In the field of patient safety, the phrase “culture of safety” is used to describe an environment that encourages full and open disclosure of medical errors, near-misses and other actual or potential unanticipated adverse events. In practice, a culture of safety promotes employee communications, teamwork and patient-focused care. Central to a culture of safety is: acknowledgement that an adverse event or near-miss took place; open conversation with the patient (or the patient’s family) about that event; and commitment by the facility and individual healthcare workers to investigate the event, understand how it happened, and determine what steps should be implemented to prevent a similar event from happening in the future.
Three recent articles provide insight into the issues surrounding the development of a culture of safety within healthcare institutions. First is “The Long Road to Patient Safety: A Status Report on Patient Safety” by Daniel Longo and others, which appeared in the December 14, 2005, issue of the Journal of the American Medical Association (JAMA). After surveying over 100 hospitals in Missouri and Utah, the authors conclude that the pace of change in implementing patient safety protocols has been slow, and they call upon healthcare facilities, including boards of directors, medical and other staffs, and administration, to become more aggressive in promoting safe practices. In particular, they note that patients and others in the community are demanding that patient safety become a healthcare priority, while acknowledging that “the road to hospital patient safety is long and complicated.”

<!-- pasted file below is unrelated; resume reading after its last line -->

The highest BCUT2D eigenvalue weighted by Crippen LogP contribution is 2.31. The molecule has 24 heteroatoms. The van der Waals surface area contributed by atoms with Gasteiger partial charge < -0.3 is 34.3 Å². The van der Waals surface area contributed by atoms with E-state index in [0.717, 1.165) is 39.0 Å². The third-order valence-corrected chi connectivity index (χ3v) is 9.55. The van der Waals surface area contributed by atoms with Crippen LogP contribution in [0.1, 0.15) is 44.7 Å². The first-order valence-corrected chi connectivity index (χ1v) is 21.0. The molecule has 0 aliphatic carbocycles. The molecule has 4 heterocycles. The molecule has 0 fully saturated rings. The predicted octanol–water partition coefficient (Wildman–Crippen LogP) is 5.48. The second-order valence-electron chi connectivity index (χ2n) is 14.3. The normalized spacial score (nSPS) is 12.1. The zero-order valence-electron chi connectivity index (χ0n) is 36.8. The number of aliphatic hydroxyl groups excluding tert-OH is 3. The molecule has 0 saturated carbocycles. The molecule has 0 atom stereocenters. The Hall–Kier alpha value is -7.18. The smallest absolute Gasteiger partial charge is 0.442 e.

The second article is by Lucian Leape, often described as the “father” of patient safety. In “Ethical Issues in Patient Safety” [Thoracic Surgery Clinics. 2005 Nov;15(4):493-501], Dr. Leape challenges healthcare workers, physicians in particular, to recognize the moral imperative behind full and open disclosure. While Dr. Leape distinguishes between “blame-free” and “non-punitive,” he emphasizes physician accountability. I encourage all clinicians and administrators to read, and then share, this important article, which should become required reading in all medical schools.
The third document helps bridge the gap between the above “calls to action” and an effective institutional and provider response. In a recent directive, the Veterans Health Administration of the U.S. Department of Veterans Affairs makes very clear its institutional commitment to full and open disclosure by codifying its internal protocols for acknowledging adverse events. See “Disclosure of Adverse Events to Patients” (VHA Directive 2005-049), accessible on the website at http://www1.va.gov/vhaethics/ download/AEPolicy.pdf.
More than six years after the release of the seminal IOM report, To Err is Human, the healthcare industry is still struggling with issues related to patient safety. In closing, let me quote from a JAMA editorial accompanying the Longo article cited above: “Improving the safety of patient care must be a high priority for all clinicians and administrators….To improve safety substantially, clinicians and managers must discover what policies and measurements are producing the behaviors that continue to make the system unsafe.”
That, really, is the mission of the Patient Safety Authority and the goal of the PA-PSRS system: to identify problems and recommend solutions that promote patient safety.